The first case of the novel coronavirus in Malaysia was confirmed on January 25, 2020, although transmission in the country only became widespread following a large-scale religious gathering in late February/early March. To date, Malaysia has reported 7,059 confirmed cases and 114 deaths. The health crisis has unfolded against a background of political turmoil that has exacerbated the pandemic’s devastating effects by hindering effective governmental response. As one expert puts it, Malaysia now faces a “triple crisis” of coronavirus, economy, and politics.
National elections in 2018 brought a turnover in Malaysia’s ruling party for the first time in more than 60 years. Less than two years later, amid compounding economic pressures, political controversies, and internal rivalries, the government collapsed in February 2020. A new coalition emerged and was appointed as government by the Yang di-Pertuan Agong (king). However, the coalition was highly unstable and was criticized internally and outside the country as a “backdoor” government lacking democratic legitimacy, including several parties that voters had rejected in the May 2018 elections.
Against this backdrop, the Malaysian parliament sat for the first time this year on Monday, 18 May 2020, after the government postponed the session scheduled to begin in early March. The session was anticipated to include debate over several important motions, including additional government spending in economic stimulus packages to cushion the impact of the coronavirus, as well as a no-confidence vote against Prime Minister Muhyiddin Yassin amid mounting dissatisfaction.
However, citing the COVID-19 pandemic, Muhyiddin announced that parliament would convene for only one day with a single agenda item: an address by the king, with all but state media barred from attendance.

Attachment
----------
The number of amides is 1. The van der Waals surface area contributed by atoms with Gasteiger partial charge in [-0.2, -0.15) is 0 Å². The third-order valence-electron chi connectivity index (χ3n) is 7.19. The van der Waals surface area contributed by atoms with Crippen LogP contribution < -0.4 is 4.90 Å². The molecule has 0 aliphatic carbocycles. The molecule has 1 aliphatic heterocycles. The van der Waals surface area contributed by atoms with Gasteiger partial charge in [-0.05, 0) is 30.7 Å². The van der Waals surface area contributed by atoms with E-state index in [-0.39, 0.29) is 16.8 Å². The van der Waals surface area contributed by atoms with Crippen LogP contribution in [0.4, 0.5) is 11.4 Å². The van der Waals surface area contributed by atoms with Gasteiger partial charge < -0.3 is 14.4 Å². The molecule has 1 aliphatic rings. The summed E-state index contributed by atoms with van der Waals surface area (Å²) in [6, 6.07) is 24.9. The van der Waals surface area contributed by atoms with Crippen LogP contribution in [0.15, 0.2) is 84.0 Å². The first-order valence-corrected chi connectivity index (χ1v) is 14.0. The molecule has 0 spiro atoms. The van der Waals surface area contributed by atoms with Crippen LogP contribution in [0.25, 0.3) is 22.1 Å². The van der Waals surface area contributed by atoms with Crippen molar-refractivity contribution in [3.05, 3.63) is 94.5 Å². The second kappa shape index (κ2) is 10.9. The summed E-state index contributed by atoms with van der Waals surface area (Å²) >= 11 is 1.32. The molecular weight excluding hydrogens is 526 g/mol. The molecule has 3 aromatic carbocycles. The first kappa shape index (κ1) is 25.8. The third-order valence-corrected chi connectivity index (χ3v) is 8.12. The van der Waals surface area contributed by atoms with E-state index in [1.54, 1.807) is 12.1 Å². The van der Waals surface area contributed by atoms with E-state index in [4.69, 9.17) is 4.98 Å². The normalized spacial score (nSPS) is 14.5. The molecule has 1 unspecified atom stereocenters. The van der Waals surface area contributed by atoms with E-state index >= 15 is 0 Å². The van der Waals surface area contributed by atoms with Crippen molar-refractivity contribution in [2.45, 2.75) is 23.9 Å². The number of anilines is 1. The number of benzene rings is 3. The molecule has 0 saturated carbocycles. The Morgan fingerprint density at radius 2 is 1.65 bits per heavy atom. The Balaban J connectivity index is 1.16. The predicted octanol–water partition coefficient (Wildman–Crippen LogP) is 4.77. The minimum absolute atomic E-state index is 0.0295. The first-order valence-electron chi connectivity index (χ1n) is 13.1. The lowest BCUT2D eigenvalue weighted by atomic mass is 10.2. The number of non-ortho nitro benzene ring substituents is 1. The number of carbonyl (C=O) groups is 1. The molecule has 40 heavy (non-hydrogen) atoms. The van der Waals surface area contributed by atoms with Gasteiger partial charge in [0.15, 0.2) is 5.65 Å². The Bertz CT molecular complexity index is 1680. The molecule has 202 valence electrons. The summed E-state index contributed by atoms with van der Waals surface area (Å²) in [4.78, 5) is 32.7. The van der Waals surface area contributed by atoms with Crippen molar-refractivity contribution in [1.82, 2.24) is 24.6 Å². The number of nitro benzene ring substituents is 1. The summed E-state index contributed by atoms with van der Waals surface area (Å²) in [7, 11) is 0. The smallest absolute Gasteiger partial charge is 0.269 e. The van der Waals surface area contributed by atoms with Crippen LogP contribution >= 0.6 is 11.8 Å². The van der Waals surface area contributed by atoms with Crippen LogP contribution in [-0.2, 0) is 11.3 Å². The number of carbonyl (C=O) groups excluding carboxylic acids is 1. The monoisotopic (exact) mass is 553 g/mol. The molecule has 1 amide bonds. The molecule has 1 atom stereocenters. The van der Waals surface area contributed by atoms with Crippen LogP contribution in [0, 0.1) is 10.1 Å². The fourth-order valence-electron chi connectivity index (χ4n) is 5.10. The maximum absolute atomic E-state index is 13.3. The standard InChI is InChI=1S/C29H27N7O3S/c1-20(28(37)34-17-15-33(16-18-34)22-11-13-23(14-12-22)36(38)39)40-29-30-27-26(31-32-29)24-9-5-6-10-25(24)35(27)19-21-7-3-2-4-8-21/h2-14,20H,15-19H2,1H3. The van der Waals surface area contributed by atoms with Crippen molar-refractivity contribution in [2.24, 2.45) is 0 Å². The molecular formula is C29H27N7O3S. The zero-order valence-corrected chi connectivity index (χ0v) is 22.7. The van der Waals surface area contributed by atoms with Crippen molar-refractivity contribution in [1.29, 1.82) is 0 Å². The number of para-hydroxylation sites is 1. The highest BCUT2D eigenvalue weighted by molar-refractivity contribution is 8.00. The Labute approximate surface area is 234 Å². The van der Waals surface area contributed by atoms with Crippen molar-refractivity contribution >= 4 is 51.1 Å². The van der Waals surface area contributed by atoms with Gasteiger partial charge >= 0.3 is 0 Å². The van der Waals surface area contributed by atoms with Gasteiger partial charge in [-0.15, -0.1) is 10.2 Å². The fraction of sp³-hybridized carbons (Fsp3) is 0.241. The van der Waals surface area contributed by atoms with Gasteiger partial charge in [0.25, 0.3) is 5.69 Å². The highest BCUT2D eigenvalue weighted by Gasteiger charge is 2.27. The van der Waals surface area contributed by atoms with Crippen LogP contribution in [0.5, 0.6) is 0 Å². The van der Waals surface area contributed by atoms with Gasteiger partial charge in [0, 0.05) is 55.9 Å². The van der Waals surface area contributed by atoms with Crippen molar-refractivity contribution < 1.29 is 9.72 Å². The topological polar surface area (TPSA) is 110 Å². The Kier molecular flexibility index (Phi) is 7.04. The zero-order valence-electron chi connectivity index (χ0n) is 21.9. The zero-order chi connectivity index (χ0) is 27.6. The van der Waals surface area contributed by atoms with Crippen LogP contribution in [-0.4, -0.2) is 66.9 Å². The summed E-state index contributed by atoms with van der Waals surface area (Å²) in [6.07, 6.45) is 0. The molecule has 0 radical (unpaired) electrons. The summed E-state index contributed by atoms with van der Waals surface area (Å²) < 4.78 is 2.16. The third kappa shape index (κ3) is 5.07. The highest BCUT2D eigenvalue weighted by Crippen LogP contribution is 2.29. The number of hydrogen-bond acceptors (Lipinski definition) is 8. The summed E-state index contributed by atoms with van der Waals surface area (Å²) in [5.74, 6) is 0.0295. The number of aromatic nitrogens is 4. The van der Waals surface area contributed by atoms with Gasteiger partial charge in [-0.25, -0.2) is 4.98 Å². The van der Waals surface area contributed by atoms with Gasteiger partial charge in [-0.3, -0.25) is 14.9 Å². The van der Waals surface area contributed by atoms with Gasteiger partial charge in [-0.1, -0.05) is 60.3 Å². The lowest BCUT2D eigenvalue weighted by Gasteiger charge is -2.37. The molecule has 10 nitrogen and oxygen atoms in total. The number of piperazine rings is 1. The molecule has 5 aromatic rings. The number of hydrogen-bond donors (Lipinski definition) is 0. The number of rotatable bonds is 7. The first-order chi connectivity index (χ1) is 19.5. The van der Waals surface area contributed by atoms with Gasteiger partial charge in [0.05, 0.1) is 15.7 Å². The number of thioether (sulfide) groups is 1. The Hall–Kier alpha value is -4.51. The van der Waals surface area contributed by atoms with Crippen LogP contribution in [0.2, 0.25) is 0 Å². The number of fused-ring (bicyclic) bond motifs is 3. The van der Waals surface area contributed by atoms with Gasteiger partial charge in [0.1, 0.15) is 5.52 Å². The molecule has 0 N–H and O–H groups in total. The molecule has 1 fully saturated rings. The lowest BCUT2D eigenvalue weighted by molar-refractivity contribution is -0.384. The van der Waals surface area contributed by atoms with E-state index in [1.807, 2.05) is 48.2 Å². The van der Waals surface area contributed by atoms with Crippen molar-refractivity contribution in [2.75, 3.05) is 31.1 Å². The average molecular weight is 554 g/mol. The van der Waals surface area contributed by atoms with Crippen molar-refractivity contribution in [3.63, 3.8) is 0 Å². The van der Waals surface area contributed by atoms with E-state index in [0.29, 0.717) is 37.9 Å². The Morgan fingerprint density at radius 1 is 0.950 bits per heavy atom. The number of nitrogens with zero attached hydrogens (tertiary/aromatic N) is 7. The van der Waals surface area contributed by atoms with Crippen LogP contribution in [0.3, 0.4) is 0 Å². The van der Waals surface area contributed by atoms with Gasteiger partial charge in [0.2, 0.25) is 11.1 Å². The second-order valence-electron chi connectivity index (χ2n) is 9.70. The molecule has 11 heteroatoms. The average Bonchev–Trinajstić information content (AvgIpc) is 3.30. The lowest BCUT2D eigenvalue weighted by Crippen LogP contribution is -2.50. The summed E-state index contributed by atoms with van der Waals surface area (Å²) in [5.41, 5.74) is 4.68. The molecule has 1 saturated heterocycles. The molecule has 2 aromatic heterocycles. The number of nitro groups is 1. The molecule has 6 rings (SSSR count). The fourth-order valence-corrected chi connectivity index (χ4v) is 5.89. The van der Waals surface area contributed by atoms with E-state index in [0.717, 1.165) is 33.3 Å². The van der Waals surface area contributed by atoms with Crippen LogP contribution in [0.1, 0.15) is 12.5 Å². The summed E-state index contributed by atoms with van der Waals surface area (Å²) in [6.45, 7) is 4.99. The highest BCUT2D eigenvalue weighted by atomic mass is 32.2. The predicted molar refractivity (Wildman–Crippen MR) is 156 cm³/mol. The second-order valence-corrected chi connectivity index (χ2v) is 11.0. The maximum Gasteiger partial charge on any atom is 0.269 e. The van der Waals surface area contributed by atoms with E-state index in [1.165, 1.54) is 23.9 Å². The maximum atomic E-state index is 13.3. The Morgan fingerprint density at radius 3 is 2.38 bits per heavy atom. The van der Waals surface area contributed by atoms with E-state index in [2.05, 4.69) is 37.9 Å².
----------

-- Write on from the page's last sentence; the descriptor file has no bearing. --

This deliberate obstruction of parliament to thwart a potential confidence vote constitutes a frontal assault on Malaysian democracy and has deprived the people of their rights to representation, legislation, and oversight at a time when they are most needed.
Parliaments are the indispensable democratic institution. Where and when their ability to realize their essential mandate is constrained, the health of democracy itself is compromised. Legislatures in democracies perform unique functions of representation, legislation, and oversight. They are the institutional mechanisms that make representative governance real on a day-to-day basis.
Is a one-day Parliament sitting with no Government agenda or motion to debate any matter that is definite, urgent and of public importance a threat to parliamentary democracy? 18 May will forever be etched in the annals of the August House as the darkest day in parliamentary democracy in Malaysia.Hon. Kasthuri Patto
PGA Executive Committee Member
Founding Member of the PGA Global
Parliamentary Rapid Response Team (PARRT)
DAP Member of Parliament for Batu Kawan
International Secretary for Wanita
COVID-19 presents both a crucible and litmus test for democracy. The pandemic has understandably limited the ability of parliaments worldwide to fulfill these vital functions. In many legislatures, the necessity to adapt has sparked innovation that may be sustained after the current health crisis has abated.
From the Maldives to Canada, parliaments – including those of many fellow Commonwealth countries – continue to meet remotely and transparently, in “virtual” view of citizens. Although these convocations can present technical challenges and can underscore inequities of access to technology, they demonstrate a genuine effort to uphold parliamentary responsibilities.
By contrast, the Malaysian government’s diminution of the parliamentary session to a single day at which no legislative business could be deliberated – even with regard to the critical issue of COVID-19 response and precautions – is an attempt to scapegoat the coronavirus for an unacceptable attempt to undermine parliamentary democracy.